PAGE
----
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Enable IPtables modules in OpenVZ VPS

Enable IPtables modules in OpenVZ VPS



Many of servers administrator not know how to Enable IPtables modules in OpenVZ VPS .
This will be done as following scenario.
Adding Rules manually inside node server for any VPS that you want to Enable IPtables modules inside it.
Open the VPS configuration file which exists at the follwoing path:
 /etc/vz/conf/veid.conf .... example: nano /etc/vz/conf/101.conf
veid: is the id of the vps server.
 Add the following in the last line of the file:
IPTABLES="iptable_filter iptable_mangle ipt_limit ipt_multiport ipt_tos ipt_TOS ipt_REJECT ipt_TCPMSS ipt_tcpmss ipt_ttl ipt_LOG ipt_length ip_conntrack ip_conntrack_ftp ip_conntrack_irc ipt_conntrack ipt_state ipt_helper iptable_nat ip_nat_ftp ip_nat_irc"

Then Restart the container as follow:
# vzctl restart 101

Then open VPS and try to surely that you Enable IPtables modules in OpenVZ VPS .

If you need any help try to contact us.



openssl 1.0.1g heartbleed updates for Centos,Redhat and Fedora



Openssl 1.0.1g heartbleed updates for Centos,Redhat and Fedora.

From below steps you can install last version of openssl 101g that will protect you from  heartbleed:

cd /usr/src
wget https://www.openssl.org/source/openssl-1.0.1g.tar.gz
tar -zxf openssl-1.0.1g.tar.gz
cd openssl-1.0.1g
./config
make
make test
make install
openssl version
*************

If it shows old version do the steps below:
mv /usr/bin/openssl /root/
ln -s /usr/local/ssl/bin/openssl /usr/bin/openssl

Any help you can contact us please.
 

The Heartbleed Bug

The Heartbleed Bug

The Heartbleed Bug is a serious vulnerability in the popular OpenSSL cryptographic software library. This weakness allows stealing the information protected, under normal conditions, by the SSL/TLS encryption used to secure the Internet. SSL/TLS provides communication security and privacy over the Internet for applications such as web, email, instant messaging (IM) and some virtual private networks (VPNs).
The Heartbleed bug allows anyone on the Internet to read the memory of the systems protected by the vulnerable versions of the OpenSSL software. This compromises the secret keys used to identify the service providers and to encrypt the traffic, the names and passwords of the users and the actual content. This allows attackers to eavesdrop on communications, steal data directly from the services and users and to impersonate services and users.



What leaks in practice?

We have tested some of our own services from attacker's perspective. We attacked ourselves from outside, without leaving a trace. Without using any privileged information or credentials we were able steal from ourselves the secret keys used for our X.509 certificates, user names and passwords, instant messages, emails and business critical documents and communication.
 
 

What versions of the OpenSSL are affected?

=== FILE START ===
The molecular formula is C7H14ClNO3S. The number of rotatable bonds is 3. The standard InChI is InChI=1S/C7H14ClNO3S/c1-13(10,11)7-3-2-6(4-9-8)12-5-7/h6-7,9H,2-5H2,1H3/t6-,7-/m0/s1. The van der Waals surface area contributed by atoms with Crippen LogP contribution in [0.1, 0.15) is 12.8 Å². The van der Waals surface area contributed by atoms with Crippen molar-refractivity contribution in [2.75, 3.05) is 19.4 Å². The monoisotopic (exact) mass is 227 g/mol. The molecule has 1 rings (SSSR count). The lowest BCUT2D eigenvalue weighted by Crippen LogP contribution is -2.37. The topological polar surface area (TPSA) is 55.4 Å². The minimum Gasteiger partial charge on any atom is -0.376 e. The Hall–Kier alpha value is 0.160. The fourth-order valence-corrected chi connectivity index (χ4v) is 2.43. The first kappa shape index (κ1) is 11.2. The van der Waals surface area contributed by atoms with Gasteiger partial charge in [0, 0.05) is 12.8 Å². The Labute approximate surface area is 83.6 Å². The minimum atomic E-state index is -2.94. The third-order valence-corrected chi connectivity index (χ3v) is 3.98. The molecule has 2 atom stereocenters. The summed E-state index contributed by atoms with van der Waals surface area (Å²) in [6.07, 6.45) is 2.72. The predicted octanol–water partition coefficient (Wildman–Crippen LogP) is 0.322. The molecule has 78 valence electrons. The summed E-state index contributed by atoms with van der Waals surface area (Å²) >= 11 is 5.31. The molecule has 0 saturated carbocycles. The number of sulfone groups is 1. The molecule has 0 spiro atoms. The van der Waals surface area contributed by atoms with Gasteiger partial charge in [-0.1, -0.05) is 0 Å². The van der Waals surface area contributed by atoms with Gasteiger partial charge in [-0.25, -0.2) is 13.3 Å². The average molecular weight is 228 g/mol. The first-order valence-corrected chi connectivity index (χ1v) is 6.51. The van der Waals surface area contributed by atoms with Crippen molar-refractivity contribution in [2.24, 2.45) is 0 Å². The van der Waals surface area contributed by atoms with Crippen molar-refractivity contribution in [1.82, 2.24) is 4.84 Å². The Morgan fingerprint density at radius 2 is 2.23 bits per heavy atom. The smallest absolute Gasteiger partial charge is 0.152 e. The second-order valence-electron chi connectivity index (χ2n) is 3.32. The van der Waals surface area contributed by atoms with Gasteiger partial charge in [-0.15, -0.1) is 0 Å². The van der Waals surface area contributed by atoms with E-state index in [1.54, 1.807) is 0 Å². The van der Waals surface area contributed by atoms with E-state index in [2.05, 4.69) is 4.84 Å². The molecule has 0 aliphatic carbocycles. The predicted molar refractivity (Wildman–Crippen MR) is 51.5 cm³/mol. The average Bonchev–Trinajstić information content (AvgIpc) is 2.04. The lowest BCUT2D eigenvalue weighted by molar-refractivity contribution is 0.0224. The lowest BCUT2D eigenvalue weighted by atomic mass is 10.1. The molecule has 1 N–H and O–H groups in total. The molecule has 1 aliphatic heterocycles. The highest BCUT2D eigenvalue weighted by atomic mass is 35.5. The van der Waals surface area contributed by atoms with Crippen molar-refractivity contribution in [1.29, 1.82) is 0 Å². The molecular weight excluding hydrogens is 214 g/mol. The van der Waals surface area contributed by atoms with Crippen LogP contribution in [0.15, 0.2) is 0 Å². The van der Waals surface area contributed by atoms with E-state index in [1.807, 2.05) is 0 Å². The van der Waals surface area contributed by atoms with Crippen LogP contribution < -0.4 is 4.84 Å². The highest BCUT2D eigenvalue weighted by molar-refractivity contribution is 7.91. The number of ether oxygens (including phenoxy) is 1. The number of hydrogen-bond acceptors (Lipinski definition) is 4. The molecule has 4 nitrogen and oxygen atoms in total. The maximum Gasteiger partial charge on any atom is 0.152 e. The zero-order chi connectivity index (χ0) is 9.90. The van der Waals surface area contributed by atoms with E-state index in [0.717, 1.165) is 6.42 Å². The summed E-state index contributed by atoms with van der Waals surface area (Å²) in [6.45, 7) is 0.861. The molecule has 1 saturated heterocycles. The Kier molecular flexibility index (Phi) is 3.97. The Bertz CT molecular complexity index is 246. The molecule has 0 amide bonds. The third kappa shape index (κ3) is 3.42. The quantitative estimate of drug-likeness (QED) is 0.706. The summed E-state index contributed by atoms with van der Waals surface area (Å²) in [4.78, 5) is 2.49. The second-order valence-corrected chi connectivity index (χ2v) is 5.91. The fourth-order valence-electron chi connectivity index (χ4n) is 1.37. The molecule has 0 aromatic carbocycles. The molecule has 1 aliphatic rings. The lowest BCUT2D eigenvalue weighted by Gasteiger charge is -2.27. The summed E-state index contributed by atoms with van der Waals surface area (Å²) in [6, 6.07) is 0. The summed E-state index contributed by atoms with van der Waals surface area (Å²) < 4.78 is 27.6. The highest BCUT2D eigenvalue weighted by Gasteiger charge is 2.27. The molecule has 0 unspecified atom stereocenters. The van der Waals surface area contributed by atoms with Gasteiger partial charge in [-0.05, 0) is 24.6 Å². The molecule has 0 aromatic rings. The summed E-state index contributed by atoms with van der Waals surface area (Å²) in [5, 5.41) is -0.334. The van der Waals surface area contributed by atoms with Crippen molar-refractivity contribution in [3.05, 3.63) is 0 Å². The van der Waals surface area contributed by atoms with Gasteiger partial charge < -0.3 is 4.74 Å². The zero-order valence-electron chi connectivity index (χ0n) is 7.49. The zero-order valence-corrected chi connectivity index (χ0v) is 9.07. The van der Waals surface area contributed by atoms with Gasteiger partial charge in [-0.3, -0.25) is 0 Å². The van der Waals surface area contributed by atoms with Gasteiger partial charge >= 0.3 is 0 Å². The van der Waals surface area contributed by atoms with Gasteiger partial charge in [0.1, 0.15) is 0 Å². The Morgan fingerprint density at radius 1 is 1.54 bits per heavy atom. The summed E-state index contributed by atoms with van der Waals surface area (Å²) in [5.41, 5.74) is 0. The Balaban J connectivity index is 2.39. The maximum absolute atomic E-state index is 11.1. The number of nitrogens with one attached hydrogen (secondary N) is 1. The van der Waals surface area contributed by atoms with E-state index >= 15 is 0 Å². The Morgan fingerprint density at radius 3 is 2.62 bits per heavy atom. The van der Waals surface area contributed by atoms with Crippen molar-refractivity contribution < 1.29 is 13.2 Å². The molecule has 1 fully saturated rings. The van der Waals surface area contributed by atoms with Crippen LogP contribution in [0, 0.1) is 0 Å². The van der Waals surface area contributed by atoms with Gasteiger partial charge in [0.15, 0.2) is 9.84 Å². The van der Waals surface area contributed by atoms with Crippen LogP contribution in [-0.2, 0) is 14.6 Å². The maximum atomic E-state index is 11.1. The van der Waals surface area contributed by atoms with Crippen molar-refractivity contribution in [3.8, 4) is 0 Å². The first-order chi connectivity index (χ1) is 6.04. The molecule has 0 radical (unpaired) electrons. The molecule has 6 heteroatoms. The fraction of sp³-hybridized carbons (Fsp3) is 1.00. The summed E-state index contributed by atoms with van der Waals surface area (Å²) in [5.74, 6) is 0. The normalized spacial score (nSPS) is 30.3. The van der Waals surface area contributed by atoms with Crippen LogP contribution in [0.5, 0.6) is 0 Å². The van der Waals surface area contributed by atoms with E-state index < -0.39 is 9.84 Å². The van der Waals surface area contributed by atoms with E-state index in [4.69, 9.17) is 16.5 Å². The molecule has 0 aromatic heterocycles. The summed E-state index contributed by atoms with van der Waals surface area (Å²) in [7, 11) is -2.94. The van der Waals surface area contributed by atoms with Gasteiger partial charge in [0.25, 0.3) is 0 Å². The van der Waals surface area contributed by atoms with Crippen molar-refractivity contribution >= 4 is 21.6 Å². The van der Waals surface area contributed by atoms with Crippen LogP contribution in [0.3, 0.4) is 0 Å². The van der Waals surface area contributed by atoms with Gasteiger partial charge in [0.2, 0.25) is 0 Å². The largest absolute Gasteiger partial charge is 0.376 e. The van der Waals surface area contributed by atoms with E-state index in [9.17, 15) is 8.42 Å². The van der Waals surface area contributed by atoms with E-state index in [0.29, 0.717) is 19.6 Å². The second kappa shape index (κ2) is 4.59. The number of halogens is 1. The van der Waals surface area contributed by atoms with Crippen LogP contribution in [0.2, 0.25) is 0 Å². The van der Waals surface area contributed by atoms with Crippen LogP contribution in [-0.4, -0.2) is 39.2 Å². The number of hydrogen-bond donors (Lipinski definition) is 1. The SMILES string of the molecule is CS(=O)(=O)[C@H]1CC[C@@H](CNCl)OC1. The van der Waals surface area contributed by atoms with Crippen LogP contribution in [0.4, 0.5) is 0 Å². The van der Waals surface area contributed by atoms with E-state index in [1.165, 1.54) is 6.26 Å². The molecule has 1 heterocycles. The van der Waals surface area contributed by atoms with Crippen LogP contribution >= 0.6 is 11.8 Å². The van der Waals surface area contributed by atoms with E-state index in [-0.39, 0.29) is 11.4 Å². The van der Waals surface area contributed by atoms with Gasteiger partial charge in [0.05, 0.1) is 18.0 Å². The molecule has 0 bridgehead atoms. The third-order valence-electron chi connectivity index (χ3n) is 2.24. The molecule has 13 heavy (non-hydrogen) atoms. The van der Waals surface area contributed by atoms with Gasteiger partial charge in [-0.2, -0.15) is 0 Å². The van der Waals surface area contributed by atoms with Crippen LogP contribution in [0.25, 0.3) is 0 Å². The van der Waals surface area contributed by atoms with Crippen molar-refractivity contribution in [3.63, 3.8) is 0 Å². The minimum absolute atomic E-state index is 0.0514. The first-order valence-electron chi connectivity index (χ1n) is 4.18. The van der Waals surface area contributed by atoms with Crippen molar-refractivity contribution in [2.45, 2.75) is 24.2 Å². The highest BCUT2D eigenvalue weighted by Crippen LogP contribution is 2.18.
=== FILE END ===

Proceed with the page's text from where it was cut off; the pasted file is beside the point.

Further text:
Status of different versions:
  • OpenSSL 1.0.1 through 1.0.1f (inclusive) are vulnerable
  • OpenSSL 1.0.1g is NOT vulnerable
  • OpenSSL 1.0.0 branch is NOT vulnerable
  • OpenSSL 0.9.8 branch is NOT vulnerable
Bug was introduced to OpenSSL in December 2011 and has been out in the wild since OpenSSL release 1.0.1 on 14th of March 2012. OpenSSL 1.0.1g released on 7th of April 2014 fixes the bug.

How common are the vulnerable OpenSSL versions?

The vulnerable versions have been out there for over two years now and they have been rapidly adopted by modern operating systems. A major contributing factor has been that TLS versions 1.1 and 1.2 came available with the first vulnerable OpenSSL version (1.0.1) and security community has been pushing the TLS 1.2 due to earlier attacks against TLS (such as the BEAST).

How about operating systems?

Some operating system distributions that have shipped with potentially vulnerable OpenSSL version:
  • Debian Wheezy (stable), OpenSSL 1.0.1e-2+deb7u4
  • Ubuntu 12.04.4 LTS, OpenSSL 1.0.1-4ubuntu5.11
  • CentOS 6.5, OpenSSL 1.0.1e-15
  • Fedora 18, OpenSSL 1.0.1e-4
  • OpenBSD 5.3 (OpenSSL 1.0.1c 10 May 2012) and 5.4 (OpenSSL 1.0.1c 10 May 2012)
  • FreeBSD 10.0 - OpenSSL 1.0.1e 11 Feb 2013
  • NetBSD 5.0.2 (OpenSSL 1.0.1e)
  • OpenSUSE 12.2 (OpenSSL 1.0.1c)
Operating system distribution with versions that are not vulnerable:
  • Debian Squeeze (oldstable), OpenSSL 0.9.8o-4squeeze14
  • SUSE Linux Enterprise Server
  • FreeBSD 8.4 - OpenSSL 0.9.8y 5 Feb 2013
  • FreeBSD 9.2 - OpenSSL 0.9.8y 5 Feb 2013
  • FreeBSD 10.0p1 - OpenSSL 1.0.1g (At 8 Apr 18:27:46 2014 UTC)
  • FreeBSD Ports - OpenSSL 1.0.1g (At 7 Apr 21:46:40 2014 UTC)

How can OpenSSL be fixed?

Even though the actual code fix may appear trivial, OpenSSL team is the expert in fixing it properly so fixed version 1.0.1g or newer should be used. If this is not possible software developers can recompile OpenSSL with the handshake removed from the code by compile time option -DOPENSSL_NO_HEARTBEATS.